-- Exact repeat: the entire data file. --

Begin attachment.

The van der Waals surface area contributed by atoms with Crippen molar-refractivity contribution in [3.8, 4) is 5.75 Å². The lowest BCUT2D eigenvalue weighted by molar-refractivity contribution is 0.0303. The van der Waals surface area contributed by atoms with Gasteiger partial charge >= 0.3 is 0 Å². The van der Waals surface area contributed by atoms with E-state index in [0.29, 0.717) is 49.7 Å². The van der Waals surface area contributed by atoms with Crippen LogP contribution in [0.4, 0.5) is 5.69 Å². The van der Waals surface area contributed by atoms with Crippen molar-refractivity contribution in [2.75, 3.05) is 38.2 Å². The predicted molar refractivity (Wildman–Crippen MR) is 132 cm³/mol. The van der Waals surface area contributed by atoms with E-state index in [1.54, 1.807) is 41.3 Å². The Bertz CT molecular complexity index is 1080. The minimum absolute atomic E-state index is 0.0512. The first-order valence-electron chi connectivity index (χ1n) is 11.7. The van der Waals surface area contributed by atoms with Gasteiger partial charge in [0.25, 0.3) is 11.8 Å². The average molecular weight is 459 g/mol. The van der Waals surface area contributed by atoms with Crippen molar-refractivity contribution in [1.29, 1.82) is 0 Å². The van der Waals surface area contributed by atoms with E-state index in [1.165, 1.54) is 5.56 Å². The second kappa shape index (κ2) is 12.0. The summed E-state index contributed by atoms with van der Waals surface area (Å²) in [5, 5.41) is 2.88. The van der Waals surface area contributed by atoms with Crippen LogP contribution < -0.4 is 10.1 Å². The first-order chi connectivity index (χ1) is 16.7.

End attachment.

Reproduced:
The van der Waals surface area contributed by atoms with Crippen molar-refractivity contribution in [3.8, 4) is 5.75 Å². The lowest BCUT2D eigenvalue weighted by molar-refractivity contribution is 0.0303. The van der Waals surface area contributed by atoms with Gasteiger partial charge >= 0.3 is 0 Å². The van der Waals surface area contributed by atoms with E-state index in [0.29, 0.717) is 49.7 Å². The van der Waals surface area contributed by atoms with Crippen LogP contribution in [0.4, 0.5) is 5.69 Å². The van der Waals surface area contributed by atoms with Crippen molar-refractivity contribution in [2.75, 3.05) is 38.2 Å². The predicted molar refractivity (Wildman–Crippen MR) is 132 cm³/mol. The van der Waals surface area contributed by atoms with E-state index in [1.54, 1.807) is 41.3 Å². The Bertz CT molecular complexity index is 1080. The minimum absolute atomic E-state index is 0.0512. The first-order valence-electron chi connectivity index (χ1n) is 11.7. The van der Waals surface area contributed by atoms with Gasteiger partial charge in [0.25, 0.3) is 11.8 Å². The average molecular weight is 459 g/mol. The van der Waals surface area contributed by atoms with Crippen molar-refractivity contribution in [1.29, 1.82) is 0 Å². The van der Waals surface area contributed by atoms with E-state index in [1.165, 1.54) is 5.56 Å². The second kappa shape index (κ2) is 12.0. The summed E-state index contributed by atoms with van der Waals surface area (Å²) in [5, 5.41) is 2.88. The van der Waals surface area contributed by atoms with Crippen LogP contribution < -0.4 is 10.1 Å². The first-order chi connectivity index (χ1) is 16.7.